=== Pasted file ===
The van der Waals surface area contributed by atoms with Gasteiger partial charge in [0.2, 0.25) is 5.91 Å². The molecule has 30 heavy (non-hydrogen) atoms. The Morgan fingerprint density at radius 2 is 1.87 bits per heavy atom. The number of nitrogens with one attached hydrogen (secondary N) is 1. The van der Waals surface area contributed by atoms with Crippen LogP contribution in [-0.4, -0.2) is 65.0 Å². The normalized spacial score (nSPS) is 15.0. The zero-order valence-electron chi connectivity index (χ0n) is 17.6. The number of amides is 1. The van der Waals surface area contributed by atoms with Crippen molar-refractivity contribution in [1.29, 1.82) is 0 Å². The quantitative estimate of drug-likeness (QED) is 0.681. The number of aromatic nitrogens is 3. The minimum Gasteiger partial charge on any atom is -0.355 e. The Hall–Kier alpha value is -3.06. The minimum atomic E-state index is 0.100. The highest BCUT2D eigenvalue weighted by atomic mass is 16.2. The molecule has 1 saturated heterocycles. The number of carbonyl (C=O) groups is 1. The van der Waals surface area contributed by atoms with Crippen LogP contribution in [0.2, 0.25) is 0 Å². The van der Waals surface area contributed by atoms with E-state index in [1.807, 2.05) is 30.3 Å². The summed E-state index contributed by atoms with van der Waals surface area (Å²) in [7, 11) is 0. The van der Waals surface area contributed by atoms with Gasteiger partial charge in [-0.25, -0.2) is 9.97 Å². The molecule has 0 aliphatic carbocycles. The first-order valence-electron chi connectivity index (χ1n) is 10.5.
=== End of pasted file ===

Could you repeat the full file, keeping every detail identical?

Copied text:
The van der Waals surface area contributed by atoms with Gasteiger partial charge in [0.2, 0.25) is 5.91 Å². The molecule has 30 heavy (non-hydrogen) atoms. The Morgan fingerprint density at radius 2 is 1.87 bits per heavy atom. The number of nitrogens with one attached hydrogen (secondary N) is 1. The van der Waals surface area contributed by atoms with Crippen LogP contribution in [-0.4, -0.2) is 65.0 Å². The normalized spacial score (nSPS) is 15.0. The zero-order valence-electron chi connectivity index (χ0n) is 17.6. The number of amides is 1. The van der Waals surface area contributed by atoms with Crippen molar-refractivity contribution in [1.29, 1.82) is 0 Å². The quantitative estimate of drug-likeness (QED) is 0.681. The number of aromatic nitrogens is 3. The minimum Gasteiger partial charge on any atom is -0.355 e. The Hall–Kier alpha value is -3.06. The minimum atomic E-state index is 0.100. The highest BCUT2D eigenvalue weighted by atomic mass is 16.2. The molecule has 1 saturated heterocycles. The number of carbonyl (C=O) groups is 1. The van der Waals surface area contributed by atoms with Crippen LogP contribution in [0.2, 0.25) is 0 Å². The van der Waals surface area contributed by atoms with E-state index in [1.807, 2.05) is 30.3 Å². The summed E-state index contributed by atoms with van der Waals surface area (Å²) in [7, 11) is 0. The van der Waals surface area contributed by atoms with Gasteiger partial charge in [-0.25, -0.2) is 9.97 Å². The molecule has 0 aliphatic carbocycles. The first-order valence-electron chi connectivity index (χ1n) is 10.5.